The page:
No one cheered more for our state than Jim
In all my years, I never met a better cheerleader for the entire state of Iowa than Jim Zabel.
Growing up in Waterloo in the late 1950s, I knew who Jim Zabel was due to his broadcasting of Iowa football games for WHO Radio in Des Moines. When I became a newspaperman covering Iowa sports, I got to know Jim on a professional basis.
In 1978, I was named sports editor of The Gazette in Cedar Rapids, following Gus Schrader, who had held that position for over three decades and was a legend in eastern Iowa. The Gazette had a front row seat on the 50-year a line in the Hawkeye press box, and I ran into the man we called “Z” on many occasions.
I left sports in the mid 1980s to become a managing editor and then executive editor and publisher of newspapers, but would still see Jim occasionally. Each time, he greeted me like we were old friends who had not missed a beat for even a week.
There was something about Jim Zabel that was remarkable. He always was upbeat and full of life. He was one of the best-read and knowledgeable people on a variety of topics that I have known, and he loved history. He also was one of the happiest people I ever knew!
He passed away on May 24, at the age of 91. He was at his desk in his home in Phoenix, Arizona, and working on his very popular radio show, “Two Guys Named Jim,” on WHO Radio, one of the largest radio stations in the nation.
His wife, Jill, walked into his den to tell him one of his favorite movies, “Blazing Saddles” – a comedy that starred former Hawkeye football great Alex Karras – was on television, and found him slumped at his desk … gone.
“He died with his boots on,” said Eddie Podolak, the former Iowa and Kansas City Chiefs star that has been the color commentator for Iowa football for two decades
Zabel was born and raised in Davenport, graduating from Davenport High School in 1939. He was a track star and probably the most popular kid in his class. A fellow by the name of Jock Mahoney graduated a year ahead of Jim at DHS, and went on to a long movie and television career in Hollywood, playing Tarzan in two movies, and starring on two TV series, “Range Rider” and Yancey Derringer.”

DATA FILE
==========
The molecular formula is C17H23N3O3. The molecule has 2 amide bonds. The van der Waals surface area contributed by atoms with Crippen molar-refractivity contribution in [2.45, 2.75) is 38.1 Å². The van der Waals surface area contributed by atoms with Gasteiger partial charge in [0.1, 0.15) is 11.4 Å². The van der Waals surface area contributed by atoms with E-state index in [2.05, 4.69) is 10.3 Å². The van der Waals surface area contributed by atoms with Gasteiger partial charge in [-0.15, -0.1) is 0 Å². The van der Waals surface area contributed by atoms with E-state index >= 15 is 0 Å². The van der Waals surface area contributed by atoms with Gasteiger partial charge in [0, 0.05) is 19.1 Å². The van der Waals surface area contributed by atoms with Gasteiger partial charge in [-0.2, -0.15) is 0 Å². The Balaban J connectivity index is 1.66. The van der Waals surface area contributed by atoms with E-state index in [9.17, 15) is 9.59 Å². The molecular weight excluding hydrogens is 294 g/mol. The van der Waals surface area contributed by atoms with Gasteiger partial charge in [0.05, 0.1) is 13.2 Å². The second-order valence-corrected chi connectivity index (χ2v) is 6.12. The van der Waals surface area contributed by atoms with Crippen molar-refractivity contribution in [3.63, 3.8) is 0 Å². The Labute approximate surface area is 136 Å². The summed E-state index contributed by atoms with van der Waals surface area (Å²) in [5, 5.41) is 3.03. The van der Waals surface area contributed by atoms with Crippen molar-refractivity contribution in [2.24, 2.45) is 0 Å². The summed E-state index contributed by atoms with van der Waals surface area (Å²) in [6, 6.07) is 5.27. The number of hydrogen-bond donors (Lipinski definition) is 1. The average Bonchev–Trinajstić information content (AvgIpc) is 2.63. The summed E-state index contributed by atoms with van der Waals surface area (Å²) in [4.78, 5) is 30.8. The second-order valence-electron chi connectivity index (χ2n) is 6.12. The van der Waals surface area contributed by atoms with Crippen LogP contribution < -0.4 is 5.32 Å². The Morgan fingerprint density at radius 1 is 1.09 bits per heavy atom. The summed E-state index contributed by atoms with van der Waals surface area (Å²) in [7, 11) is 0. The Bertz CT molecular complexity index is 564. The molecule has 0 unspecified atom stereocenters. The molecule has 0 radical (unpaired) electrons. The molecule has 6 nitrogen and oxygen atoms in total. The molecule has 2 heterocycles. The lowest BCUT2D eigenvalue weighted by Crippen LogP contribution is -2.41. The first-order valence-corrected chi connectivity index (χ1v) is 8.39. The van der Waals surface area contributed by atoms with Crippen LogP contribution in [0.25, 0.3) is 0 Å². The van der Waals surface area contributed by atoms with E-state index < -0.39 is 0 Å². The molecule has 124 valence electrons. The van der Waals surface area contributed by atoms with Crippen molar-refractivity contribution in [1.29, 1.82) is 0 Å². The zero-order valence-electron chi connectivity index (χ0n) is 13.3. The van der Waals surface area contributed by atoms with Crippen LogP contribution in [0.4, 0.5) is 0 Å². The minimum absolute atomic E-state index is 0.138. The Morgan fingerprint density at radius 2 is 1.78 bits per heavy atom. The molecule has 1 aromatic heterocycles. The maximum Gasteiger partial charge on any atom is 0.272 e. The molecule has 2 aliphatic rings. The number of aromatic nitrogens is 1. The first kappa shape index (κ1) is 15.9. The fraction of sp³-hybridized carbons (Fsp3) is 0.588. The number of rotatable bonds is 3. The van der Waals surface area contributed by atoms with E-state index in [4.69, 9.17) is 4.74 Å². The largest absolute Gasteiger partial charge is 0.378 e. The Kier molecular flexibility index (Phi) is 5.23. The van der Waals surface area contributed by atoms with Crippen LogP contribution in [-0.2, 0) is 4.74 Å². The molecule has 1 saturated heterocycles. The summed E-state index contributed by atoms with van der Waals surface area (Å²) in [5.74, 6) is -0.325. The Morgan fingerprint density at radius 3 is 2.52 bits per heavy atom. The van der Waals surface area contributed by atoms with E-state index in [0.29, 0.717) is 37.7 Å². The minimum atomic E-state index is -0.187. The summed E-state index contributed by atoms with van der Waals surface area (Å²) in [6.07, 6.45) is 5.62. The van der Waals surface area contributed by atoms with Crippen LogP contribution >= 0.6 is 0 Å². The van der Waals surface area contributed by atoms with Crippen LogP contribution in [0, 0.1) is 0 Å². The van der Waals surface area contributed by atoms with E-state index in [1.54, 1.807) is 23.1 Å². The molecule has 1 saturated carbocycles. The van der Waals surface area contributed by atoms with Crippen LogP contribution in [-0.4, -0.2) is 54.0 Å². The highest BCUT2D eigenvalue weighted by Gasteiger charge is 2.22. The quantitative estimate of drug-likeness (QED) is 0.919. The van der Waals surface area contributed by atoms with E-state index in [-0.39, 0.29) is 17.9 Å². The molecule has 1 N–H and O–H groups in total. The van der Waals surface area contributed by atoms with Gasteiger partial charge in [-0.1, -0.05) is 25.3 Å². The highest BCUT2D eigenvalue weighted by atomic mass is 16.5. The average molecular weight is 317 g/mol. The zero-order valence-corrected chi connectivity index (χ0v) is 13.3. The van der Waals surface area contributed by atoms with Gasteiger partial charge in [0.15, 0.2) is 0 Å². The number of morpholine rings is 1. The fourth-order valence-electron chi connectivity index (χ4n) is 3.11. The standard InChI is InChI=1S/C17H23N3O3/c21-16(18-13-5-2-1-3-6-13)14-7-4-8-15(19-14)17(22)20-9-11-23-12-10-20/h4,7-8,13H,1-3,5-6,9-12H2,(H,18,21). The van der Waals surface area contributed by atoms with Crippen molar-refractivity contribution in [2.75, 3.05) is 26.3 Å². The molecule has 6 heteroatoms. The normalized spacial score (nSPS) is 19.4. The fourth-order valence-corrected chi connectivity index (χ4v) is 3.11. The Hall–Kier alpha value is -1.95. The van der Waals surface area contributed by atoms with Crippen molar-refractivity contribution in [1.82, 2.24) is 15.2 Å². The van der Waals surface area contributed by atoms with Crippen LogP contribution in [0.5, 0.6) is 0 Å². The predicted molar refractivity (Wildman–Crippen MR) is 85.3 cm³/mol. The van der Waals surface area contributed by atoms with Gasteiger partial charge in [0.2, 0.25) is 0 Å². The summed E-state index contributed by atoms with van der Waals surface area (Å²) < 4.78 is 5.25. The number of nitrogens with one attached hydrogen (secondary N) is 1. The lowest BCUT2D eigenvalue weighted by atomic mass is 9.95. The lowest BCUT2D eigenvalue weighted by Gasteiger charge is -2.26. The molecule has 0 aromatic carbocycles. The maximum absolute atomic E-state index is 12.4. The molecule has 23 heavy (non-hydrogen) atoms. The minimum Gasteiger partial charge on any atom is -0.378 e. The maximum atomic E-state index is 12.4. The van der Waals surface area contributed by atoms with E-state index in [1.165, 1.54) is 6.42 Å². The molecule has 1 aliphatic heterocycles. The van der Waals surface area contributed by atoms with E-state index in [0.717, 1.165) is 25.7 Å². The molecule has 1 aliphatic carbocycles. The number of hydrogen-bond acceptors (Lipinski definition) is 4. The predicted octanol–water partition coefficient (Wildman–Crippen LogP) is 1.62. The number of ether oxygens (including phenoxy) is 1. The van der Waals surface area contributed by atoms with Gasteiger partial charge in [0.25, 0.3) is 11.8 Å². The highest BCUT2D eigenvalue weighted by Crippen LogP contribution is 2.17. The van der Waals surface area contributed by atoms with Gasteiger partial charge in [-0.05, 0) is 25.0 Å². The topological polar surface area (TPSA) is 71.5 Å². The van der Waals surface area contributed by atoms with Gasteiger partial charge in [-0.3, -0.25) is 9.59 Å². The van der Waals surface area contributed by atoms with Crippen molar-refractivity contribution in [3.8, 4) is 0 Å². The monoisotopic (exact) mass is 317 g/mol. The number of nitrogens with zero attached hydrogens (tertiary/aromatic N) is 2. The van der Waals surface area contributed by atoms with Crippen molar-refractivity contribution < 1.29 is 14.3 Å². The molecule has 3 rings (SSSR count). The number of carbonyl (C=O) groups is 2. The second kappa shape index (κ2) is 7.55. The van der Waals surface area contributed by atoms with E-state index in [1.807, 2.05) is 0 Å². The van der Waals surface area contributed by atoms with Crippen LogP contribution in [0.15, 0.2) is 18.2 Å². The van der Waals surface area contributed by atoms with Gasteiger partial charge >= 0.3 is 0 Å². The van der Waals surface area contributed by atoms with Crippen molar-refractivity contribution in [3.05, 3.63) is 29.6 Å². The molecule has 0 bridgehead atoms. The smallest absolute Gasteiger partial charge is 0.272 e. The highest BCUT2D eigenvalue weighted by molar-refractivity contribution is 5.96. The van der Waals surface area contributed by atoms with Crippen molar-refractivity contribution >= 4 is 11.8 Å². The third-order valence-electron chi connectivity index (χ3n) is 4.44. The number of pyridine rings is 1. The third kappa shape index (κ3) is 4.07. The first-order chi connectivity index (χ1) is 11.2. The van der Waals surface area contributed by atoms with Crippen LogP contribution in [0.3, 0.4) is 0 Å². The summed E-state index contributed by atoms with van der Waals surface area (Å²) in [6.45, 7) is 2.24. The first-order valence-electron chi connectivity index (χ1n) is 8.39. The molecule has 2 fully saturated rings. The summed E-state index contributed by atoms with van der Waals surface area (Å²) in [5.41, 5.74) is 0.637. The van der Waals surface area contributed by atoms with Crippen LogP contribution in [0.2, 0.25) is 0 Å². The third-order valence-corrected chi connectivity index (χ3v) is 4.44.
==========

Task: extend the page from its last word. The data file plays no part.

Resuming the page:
In 1984, I brought Jock Mahoney to Iowa City for a film festival. Zabel called me to say he was coming to visit his old pal “Jocko.”
Jock was surprised to see Jim Zabel striding down the hallway at the Memorial Union in Iowa City, and the Davenport buddies spent two hours telling stories of “the good old days,” in both Davenport and Iowa City (Jock attended Iowa for two years before leaving for World War II). When Zabel departed, Mahoney said, “Jim is one of a kind … a lot of fun. It was wonderful seeing him again.”
Zabel hobnobbed with movie stars (he dated Cloris Leachman back in their Des Moines days), sports legends, and hosted various TV shows. He interviewed Ronald Reagan 18 times. Jim was very proud of the fact that he followed Reagan into the sports director position at WHO Radio.
Zabel loved Iowa History Journal. He was a subscriber from the very start and had me as a guest on his radio show at least a dozen times since we started publishing in 2009. He bragged about the magazine on the show, and in private.
When I wrote the book Triumph and Tragedy: The Inspiring Stories of Football Legends Fred Becker, Jack Trice, Nile Kinnick and Johnny Bright, there was only one man I wanted to write the foreword. I asked Jim to do it and he agreed immediately. He wrote a tremendous foreword.
Jim Zabel is gone from the scene now and Iowa History Journal has lost a huge booster. WHO Radio has lost its biggest star since Ronald Reagan, and the state of Iowa has lost perhaps the greatest cheerleader it ever had.
Several years ago, in an interview, he told someone he wanted just three words on his tombstone – “He had fun.”
That he did. Rest in peace, Jim Zabel. You ran the race, and ran it extremely well. Your legacy will live on….
(Mike Chapman is the publisher of Iowa History Journal. Born and raised in Waterloo, he retired from a 35-year newspaper career in 2002. He is the author of 21 books and is a public speaker. He and his wife, Bev, live in Newton.)